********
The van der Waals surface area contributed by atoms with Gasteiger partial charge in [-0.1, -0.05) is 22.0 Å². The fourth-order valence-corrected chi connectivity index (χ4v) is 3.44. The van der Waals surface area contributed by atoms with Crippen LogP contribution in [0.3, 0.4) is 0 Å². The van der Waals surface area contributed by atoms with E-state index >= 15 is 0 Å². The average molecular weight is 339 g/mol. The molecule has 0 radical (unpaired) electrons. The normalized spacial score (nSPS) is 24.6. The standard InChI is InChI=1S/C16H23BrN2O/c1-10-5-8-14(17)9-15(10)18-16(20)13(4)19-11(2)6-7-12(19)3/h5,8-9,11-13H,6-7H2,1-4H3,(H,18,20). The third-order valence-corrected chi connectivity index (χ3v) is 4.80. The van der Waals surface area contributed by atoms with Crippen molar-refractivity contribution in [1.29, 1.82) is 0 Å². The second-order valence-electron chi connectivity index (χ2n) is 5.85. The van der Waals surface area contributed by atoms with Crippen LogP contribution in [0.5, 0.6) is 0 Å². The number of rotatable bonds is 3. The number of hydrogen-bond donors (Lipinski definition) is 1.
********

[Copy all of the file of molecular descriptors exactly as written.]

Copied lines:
The van der Waals surface area contributed by atoms with Gasteiger partial charge in [-0.1, -0.05) is 22.0 Å². The fourth-order valence-corrected chi connectivity index (χ4v) is 3.44. The van der Waals surface area contributed by atoms with Crippen LogP contribution in [0.3, 0.4) is 0 Å². The van der Waals surface area contributed by atoms with E-state index >= 15 is 0 Å². The average molecular weight is 339 g/mol. The molecule has 0 radical (unpaired) electrons. The normalized spacial score (nSPS) is 24.6. The standard InChI is InChI=1S/C16H23BrN2O/c1-10-5-8-14(17)9-15(10)18-16(20)13(4)19-11(2)6-7-12(19)3/h5,8-9,11-13H,6-7H2,1-4H3,(H,18,20). The third-order valence-corrected chi connectivity index (χ3v) is 4.80. The van der Waals surface area contributed by atoms with Crippen molar-refractivity contribution in [1.29, 1.82) is 0 Å². The second-order valence-electron chi connectivity index (χ2n) is 5.85. The van der Waals surface area contributed by atoms with Crippen LogP contribution in [0.5, 0.6) is 0 Å². The number of rotatable bonds is 3. The number of hydrogen-bond donors (Lipinski definition) is 1.